Stiffness in your elbow – sometimes called a contracture – means that you have lost some of the motion in the joint. This loss of ability to fully bend or straighten your arm could have a number of different causes. If you injure your elbow you may develop tightness in the soft tissues (muscles, tendonsand ligaments).. This can also happen after surgery when scar tissue forms. A fracture that heals in the wrong way can also hinder movement.
If you have arthritis in your elbow, you may develop bony spurs which can prevent the joint from full, pain free, movement. Arthritis also causes cartilage in the joint to deteriorate and small pieces can sometimes break off and become wedged between the moving parts of the joint. This can cause the elbow to lock in a fixed position. If this happens, the problem will normally resolve by itself but sometimes the loose fragment needs to be removed.
Unfortunately, the elbow is one of the joints in the body that is most prone to becoming stiff, particularly after injury. How much stiffness you can tolerate depends on your job, hobbies and normal everyday activities, so you may need to seek treatment.
Causes of elbow stiffness
Orthopaedic surgeons classify elbow stiffness as having three types of cause:
- Extrinsic causes are those that come from outside the joint, usually tightness of the ligaments, tendons and muscles crossing the joint. The most common cause of extrinsic stiffness is some type of trauma, such as a fracture or dislocation.
- Intrinsic causes are those that come from inside the joint, such as bone spurs and loose pieces of cartilage that restrict movement of the elbow. Arthritis is a degenerative condition, which means it worsens over time. Cartilage, which is the protective layer that covers bones inside the joint begins to wear away, causing bone to rub against bone. You may develop inflammation, pain and stiffness and bony spurs can grow within the joint. Osteoarthritis – or wear and tear arthritis – is common in people with manual jobs, however the elbow is often affected by other types of arthritis such as rheumatoid, psoriatic and gout.
- Mixed causes are a combination of extrinsic and intrinsic.
Preventing elbow stiffness
Elbow stiffness can be difficult to treat so orthopaedic surgeons generally advise people to try and prevent it if they can by starting to move their elbow as soon as possible after injury or surgery, but without causing themselves pain.
A physiotherapist will be able to recommend some appropriate exercises.
Surgeons classify fractures as either stable or unstable. A stable fracture means it is safe to exercise your elbow immediately after injury. If the fracture is unstable then an operation may be recommend to stabilise the fracture so that you can move the joint sooner and prevent severe stiffness setting in.
Diagnosing elbow stiffness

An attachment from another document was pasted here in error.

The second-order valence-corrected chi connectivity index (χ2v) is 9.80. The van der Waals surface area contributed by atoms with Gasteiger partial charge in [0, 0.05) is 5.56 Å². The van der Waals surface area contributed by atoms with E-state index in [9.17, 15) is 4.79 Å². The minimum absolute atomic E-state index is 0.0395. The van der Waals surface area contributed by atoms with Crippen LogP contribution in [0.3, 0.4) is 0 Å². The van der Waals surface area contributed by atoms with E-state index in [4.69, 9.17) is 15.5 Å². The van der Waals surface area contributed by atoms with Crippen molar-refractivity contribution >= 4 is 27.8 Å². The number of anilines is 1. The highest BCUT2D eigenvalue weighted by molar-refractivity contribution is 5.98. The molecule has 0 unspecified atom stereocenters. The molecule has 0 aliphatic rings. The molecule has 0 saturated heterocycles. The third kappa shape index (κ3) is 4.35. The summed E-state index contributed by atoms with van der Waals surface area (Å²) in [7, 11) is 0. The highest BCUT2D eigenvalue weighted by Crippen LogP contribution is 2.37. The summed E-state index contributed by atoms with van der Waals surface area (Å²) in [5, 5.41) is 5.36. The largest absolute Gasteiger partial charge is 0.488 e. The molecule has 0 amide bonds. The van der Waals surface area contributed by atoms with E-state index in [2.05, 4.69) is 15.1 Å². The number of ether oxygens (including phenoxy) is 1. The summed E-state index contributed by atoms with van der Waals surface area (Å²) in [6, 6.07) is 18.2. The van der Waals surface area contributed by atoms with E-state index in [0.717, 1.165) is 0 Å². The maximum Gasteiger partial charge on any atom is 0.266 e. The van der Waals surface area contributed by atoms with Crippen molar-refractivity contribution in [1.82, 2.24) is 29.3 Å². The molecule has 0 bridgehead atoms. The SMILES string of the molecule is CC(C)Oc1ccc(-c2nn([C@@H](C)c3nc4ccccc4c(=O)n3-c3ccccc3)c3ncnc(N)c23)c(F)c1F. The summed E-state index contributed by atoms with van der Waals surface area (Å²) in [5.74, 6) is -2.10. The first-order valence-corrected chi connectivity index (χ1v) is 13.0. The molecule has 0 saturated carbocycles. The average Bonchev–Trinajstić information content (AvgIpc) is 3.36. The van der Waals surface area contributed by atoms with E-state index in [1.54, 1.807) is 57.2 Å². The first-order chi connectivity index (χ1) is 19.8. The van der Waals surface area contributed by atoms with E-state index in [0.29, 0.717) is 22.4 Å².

Your doctor will examine you to assess the level of stiffness and pain. You may be referred for an X-ray, which can show any pieces of loose bone in your joint or bony spurs that have developed.
Sometimes a CT or MRI scan may be needed to confirm or rule out a diagnosis. MRI scans give the doctor a reasonably detailed picture of all of the structures of your elbow so they can see exactly what is going on inside the joint. However, if it becomes clear that the problem is due to bone spurs or loose bone, then a CT scan may be required to assess the exact position more accurately.
An accurate diagnosis is always the first step to better understanding the cause of elbow stiffness.
Treatment of elbow stiffness
Non-surgical treatments are normally recommended in the first instance. A physiotherapist will be able to recommend exercises to help relieve elbow stiffness and increase the range of movement in your joint. You can also take painkillers and anti-inflammatory medication to help push the range of motion within tolerable limits.
If you have had elbow surgery or a fracture, early mobilisation will help prevent tissues in the joint from becoming overly tight. Arthritis may be treated using a steroid injection for short-term relief of symptoms and this may help the range of motion in the elbow.
However, if conservative measures fail to relieve elbow stiffness you may be offered surgery such as a procedure to relieve tension in tight muscles and ligaments. This is often followed by a short period of wearing a splint at night to stop the contracture returning. Bone spurs from osteoarthritis can be also be removed. If pieces of cartilage are trapped within the joint, you may be offered arthroscopic (or keyhole) surgery to remove them. If you have rheumatoid or psoriatic arthritis that is having a significant impact on your day-to-day life you may be able to have elbow replacement surgery, but this is not generally recommended for other types of arthritis.
If you are experiencing elbow stiffness, seek help from an orthopaedic specialist who will be able to diagnose the cause. You can then discuss the most appropriate treatment plan.